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St Johns Southgate

11 Feb 2016

Another year of Australian Open tennis has come and gone and Southbank seems a little bit quieter for it.

St Johns, along with the many bars, restaurants and shops, enjoyed welcoming the polo-shirt-wearing, international-accented masses. But now the tournament branded cars have disappeared, the fans have hung up their hats and put the sunscreen back in the bathroom cupboard and Southbank has returned to its normal level of busyness.

The Australian Open has become a key ingredient of the Melbourne summer and whether you’re a centre court junkie, a cheap-seats cheapskate or a TV-only ogler, you can’t help but get a little bit excited by the buzz in town. The buzz was this year tinged with sentimentality and sadness as Melbourne bid farewell to Aussie sporting icon, Lleyton Hewitt.

From all accounts, Hewitt’s final match at the sold-out Rod Laver Arena was quite the event. The following day, dozens of people called talk-back radio to share their many and varied feelings about the retirement of the player described by some as an arrogant brat, and by others as the toughest of fighters and a great Australian.

What made that night at Melbourne Park so special? It wasn’t the five set thriller you might have hoped for, but perhaps it was the coming together of so many memories and different perspectives on the tennis great that made it meaningful.

Whether or not you were a fan, Lleyton has undeniably made an imprint on our individual and collective tennis memories since bursting onto the professional scene back when we were worried about the millennium bug.

In that arena January 21, the individual and communal converged. The focus of every person gathered was on the man wearing the backwards cap and the Aussie flag inspired shirt. But it was the communal awareness, the collective consciousness of the finality of the occasion that made the atmosphere something unique.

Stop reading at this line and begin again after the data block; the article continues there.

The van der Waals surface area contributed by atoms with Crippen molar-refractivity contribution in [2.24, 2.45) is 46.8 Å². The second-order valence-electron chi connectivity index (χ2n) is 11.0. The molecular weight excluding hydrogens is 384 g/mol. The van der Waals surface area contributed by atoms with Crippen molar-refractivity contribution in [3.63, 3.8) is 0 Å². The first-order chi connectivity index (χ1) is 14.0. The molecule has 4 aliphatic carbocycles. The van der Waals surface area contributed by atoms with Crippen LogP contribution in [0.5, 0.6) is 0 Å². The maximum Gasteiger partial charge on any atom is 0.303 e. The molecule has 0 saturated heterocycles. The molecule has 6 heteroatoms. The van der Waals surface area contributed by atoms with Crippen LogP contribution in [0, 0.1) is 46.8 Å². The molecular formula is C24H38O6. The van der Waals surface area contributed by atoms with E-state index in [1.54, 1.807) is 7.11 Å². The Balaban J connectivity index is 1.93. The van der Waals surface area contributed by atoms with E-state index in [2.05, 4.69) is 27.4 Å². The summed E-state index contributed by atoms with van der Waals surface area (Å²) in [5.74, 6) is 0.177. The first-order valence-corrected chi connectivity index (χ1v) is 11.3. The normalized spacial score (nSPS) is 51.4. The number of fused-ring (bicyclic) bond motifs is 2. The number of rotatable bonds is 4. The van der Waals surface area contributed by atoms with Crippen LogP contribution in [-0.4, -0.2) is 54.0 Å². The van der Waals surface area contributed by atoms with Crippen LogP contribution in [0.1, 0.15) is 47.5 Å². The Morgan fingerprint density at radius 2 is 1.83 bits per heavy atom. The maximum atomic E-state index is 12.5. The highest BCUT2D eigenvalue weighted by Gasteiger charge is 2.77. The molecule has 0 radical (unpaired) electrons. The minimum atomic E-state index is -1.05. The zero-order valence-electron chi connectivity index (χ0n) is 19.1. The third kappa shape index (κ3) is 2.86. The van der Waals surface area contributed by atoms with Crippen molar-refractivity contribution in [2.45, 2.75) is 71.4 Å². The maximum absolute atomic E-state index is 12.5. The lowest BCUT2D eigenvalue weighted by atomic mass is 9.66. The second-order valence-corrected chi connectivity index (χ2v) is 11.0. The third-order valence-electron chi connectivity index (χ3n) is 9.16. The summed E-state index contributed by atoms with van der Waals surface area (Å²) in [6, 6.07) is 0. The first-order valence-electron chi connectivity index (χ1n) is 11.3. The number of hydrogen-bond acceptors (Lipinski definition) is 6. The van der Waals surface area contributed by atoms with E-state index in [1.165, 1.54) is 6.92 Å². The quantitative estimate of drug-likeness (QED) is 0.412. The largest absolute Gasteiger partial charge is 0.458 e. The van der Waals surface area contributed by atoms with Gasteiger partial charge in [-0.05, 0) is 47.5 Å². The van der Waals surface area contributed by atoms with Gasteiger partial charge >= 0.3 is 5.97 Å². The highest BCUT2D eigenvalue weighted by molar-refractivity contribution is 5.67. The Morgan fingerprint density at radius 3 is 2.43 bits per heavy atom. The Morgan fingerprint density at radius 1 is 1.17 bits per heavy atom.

It may sound crazy to say that Christian worship is like a grand slam tennis match, but it does have something in common with being there to witness Hewitt’s final “C’mon!”

Every Sunday morning, individuals all over the world gather together to share in something. These people bring their own history, their own baggage, their own joys and sorrows, but together – as they focus their attention on another whose story affects their own – they’re linked in powerful and indescribable ways.

Just like the tennis fan sitting in 17B didn’t know what the person sitting in 33F was feeling, we don’t know every church-goer’s story. But we do know that they are there because Jesus has left a mark on their lives, and the truth that they’ve found in his story keeps bringing them back to share in it with others.

The Christian church offers a place for the individual to be valued and personal experience to be rejoiced in within a communal context – a setting with a common focus – that heightens the experience and helps the individual to look around the arena that we call church and say: “This is pretty great!”

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